Panetta: “Enhanced Interrogation” Played Role In Bin-Laden Killing

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    Defense Secretary Leon Panetta participates in a news conference at the Pentagon, Thursday, Jan. 24, 2013. (AP Photo/Cliff Owen)

    Defense Secretary Leon Panetta participates in a news conference at the Pentagon, Thursday, Jan. 24, 2013. (AP Photo/Cliff Owen)

    (MintPress) – Secretary of Defense Leon Panetta stirred controversy during an NBC interview Sunday saying that “enhanced interrogation tactics” played a role in killing Al-Qaeda leader Osama Bin Laden in 2011. President Obama, once thought to be a more humane alternative to the Bush administration, has proven that Democrats and Republicans both engage in the same war on terror.

    Despite promises to close Guantanamo and end torture, Panetta’s recent interview highlights that policies have remained largely unchanged since Bush left office in 2008.

    Panetta appeared on “Meet the Press,” speaking at length about his service as Secretary of Defense, anti-terror operations and the use of “enhanced interrogations” conducted by the United States during his tenure in office.

    This interview comes on the heels of the State Department reassigning Daniel Fried, the special envoy for closing the prison at Guantánamo Bay, Cuba last month. The State Department reportedly won’t replace Fried, perhaps signalling an end to the Obama administration’s feeble attempts to close Guantanamo and the sad chapter of illegal imprisonment and torture for more than 700 detainees.

    Critics, including the American Civil Liberties Union and Amnesty International demand that Guantanamo must be closed and torture against detainees must cease. Torture is considered illegal under the Fourth Geneva Convention and other international laws. The Eighth Amendment of the U.S. Constitution also bans “cruel and unusual punishment” of prisoners.

    Two-thirds of the American public believe that the U.S. should change its policies toward Guantanamo as prescribed by the UN Commission on Human Rights. This according to a World Public Opinion survey released Monday. Despite strong support for an end to torture, the Obama administration appears willing to continue the practice.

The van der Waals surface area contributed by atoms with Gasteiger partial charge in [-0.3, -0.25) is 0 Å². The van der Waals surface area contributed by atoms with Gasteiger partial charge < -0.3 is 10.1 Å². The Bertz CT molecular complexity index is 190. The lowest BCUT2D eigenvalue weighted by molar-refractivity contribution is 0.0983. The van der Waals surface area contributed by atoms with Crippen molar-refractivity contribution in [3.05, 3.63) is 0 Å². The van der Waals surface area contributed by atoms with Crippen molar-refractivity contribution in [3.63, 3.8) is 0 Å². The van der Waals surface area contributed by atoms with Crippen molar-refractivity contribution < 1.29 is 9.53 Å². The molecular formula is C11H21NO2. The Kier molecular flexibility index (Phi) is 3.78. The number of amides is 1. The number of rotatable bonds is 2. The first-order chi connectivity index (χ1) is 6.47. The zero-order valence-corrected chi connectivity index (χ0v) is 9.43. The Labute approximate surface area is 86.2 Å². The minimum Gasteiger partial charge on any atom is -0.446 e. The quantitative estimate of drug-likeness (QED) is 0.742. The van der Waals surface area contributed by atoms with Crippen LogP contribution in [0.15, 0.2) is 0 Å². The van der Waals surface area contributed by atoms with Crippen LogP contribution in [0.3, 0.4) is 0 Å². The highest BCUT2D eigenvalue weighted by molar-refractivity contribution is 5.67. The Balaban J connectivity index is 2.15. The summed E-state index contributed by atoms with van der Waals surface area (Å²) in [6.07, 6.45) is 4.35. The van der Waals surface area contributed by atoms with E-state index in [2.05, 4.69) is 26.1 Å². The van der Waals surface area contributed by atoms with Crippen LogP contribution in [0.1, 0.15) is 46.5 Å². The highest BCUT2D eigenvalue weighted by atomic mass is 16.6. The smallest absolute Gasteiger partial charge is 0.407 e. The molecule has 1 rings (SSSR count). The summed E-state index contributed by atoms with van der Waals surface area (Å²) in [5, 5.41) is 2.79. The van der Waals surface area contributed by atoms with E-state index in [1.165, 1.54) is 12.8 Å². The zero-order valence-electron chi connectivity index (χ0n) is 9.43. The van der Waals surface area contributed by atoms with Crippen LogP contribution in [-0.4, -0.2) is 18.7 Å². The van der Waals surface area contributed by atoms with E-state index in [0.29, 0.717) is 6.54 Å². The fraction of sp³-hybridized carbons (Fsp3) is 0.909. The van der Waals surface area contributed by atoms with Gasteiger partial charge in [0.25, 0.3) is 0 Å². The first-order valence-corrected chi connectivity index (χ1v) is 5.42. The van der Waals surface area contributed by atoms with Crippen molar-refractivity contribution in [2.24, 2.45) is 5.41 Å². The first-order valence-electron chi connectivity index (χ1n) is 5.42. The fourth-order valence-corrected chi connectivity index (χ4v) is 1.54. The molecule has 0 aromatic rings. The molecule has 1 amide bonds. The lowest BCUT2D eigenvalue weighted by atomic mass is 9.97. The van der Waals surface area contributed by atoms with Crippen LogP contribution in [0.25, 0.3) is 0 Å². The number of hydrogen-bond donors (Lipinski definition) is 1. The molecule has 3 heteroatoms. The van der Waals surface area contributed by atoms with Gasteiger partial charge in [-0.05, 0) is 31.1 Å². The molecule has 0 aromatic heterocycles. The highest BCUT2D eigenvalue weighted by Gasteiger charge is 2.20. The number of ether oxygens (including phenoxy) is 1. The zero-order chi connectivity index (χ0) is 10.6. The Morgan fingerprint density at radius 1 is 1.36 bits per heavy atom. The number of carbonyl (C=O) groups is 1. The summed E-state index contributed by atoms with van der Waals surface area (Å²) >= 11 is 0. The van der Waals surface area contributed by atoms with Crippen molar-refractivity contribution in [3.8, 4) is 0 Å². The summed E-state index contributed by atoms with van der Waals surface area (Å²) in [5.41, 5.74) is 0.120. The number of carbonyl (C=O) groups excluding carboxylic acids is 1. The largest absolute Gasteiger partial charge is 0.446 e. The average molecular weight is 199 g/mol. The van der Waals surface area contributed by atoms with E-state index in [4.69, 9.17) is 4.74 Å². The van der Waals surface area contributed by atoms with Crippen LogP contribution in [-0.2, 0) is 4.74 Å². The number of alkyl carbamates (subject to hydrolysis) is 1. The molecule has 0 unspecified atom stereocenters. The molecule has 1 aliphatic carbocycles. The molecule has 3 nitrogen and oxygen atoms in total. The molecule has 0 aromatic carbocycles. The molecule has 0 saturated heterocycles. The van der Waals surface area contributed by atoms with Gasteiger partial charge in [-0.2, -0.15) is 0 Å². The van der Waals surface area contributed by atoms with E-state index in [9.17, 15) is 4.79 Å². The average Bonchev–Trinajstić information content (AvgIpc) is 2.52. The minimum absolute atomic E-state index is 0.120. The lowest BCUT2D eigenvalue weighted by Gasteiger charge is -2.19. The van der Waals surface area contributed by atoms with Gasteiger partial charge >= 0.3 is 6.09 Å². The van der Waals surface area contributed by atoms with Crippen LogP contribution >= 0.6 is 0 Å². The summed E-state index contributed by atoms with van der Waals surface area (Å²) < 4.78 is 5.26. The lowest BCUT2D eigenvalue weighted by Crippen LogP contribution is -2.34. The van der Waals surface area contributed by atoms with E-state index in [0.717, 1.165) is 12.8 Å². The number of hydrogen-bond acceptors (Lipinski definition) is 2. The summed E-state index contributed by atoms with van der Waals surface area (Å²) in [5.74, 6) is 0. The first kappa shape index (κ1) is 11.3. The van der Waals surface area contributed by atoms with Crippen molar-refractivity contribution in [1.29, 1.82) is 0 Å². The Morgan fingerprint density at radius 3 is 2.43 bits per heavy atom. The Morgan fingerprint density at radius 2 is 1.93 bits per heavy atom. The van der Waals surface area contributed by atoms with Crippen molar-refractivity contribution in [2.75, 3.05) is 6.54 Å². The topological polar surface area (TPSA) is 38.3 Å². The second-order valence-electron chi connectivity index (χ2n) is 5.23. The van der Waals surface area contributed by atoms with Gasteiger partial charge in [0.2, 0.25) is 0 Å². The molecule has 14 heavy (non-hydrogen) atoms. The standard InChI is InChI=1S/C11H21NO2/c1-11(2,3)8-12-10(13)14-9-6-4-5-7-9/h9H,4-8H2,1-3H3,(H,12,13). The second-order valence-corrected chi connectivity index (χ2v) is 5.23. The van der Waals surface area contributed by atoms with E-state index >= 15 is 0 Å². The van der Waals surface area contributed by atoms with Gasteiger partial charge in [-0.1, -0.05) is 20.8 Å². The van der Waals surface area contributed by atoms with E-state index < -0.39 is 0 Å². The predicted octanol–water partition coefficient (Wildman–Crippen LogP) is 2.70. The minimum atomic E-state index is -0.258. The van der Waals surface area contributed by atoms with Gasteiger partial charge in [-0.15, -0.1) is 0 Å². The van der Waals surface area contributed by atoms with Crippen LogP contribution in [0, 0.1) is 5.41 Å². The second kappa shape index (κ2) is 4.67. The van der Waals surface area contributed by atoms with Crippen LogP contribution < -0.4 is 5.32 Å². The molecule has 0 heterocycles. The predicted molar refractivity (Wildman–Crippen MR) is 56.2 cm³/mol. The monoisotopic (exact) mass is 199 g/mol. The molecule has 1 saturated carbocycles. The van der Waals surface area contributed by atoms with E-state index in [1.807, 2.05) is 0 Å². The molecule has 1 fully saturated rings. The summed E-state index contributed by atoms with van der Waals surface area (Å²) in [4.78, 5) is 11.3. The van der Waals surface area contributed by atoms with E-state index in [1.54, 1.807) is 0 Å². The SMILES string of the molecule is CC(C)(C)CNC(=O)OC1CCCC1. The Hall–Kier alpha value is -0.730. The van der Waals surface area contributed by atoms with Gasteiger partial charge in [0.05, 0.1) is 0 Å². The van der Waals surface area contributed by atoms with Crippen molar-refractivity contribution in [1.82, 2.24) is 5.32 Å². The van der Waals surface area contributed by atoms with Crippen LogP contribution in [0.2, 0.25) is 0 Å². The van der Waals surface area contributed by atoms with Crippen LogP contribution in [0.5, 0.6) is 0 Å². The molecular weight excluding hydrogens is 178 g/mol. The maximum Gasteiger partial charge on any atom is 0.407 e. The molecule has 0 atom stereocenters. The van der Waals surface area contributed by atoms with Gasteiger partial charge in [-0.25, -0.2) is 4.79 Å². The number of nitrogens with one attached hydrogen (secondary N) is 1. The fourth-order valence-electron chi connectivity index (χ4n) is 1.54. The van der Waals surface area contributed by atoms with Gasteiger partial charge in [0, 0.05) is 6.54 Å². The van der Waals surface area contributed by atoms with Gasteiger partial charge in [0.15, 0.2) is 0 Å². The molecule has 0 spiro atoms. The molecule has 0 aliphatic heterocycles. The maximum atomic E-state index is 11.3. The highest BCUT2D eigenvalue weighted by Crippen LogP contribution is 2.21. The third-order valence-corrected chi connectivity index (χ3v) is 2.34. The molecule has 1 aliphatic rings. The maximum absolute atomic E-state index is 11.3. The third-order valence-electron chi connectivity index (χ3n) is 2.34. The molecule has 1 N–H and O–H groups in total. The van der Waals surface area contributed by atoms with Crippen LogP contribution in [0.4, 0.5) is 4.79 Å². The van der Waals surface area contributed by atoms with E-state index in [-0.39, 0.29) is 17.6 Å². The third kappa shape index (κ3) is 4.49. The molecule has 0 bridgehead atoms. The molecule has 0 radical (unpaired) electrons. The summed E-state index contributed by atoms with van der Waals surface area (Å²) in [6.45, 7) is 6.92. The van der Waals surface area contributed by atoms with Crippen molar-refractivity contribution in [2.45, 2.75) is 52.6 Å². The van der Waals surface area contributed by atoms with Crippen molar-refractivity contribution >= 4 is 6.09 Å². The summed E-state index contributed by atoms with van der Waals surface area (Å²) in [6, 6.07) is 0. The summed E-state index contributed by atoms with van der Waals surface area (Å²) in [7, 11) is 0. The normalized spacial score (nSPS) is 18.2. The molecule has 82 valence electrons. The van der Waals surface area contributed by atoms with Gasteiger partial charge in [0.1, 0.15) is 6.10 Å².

“The real story is that in order to put the puzzle of intelligence together that led us to bin Laden, there was a lot of intelligence. There were a lot of pieces out there that were part of that puzzle,” Panetta said.

    Downplaying the use of torture in intelligence gathering, Panetta conceded that “enhanced interrogation” did help secure vital information leading to the capture of Osama Bin Laden. “Yes, some of it came from some of the tactics that were used at that time, interrogation tactics that were used,” he said. “But the fact is, we — we put together most of that intelligence without having to resort to that.”

    The vague “tactics” that Panetta refers to, include waterboarding, a method that simulates the sensation of drowning by pouring water over the individual being interrogated. Former detainees claim that other methods of torture, including sleep and sensory deprivation, have been used by authorities against detainees held at Guantanamo Bay prison, a U.S.-controlled penal colony in Cuba.

    Those on the inside with knowledge of these brutal tactics have faced intense criticism for speaking out against them.

    John Kiriakou became the first ex-Central Intelligence Agency (CIA) agent charged with speaking out against U.S. torture programs during the Bush administration this month. The 14-year veteran of the CIA is set to spend 30 months in prison after being convicted under the Intelligence Identities Protection Act.

    Kiriakou, a strong critic of CIA torture, revealed the name of one colleague who tortured suspected Al-Qaeda terrorists. Kiriakou believes that the charge against him is designed to silence his public criticism of CIA torture, although his name has not yet been revealed.

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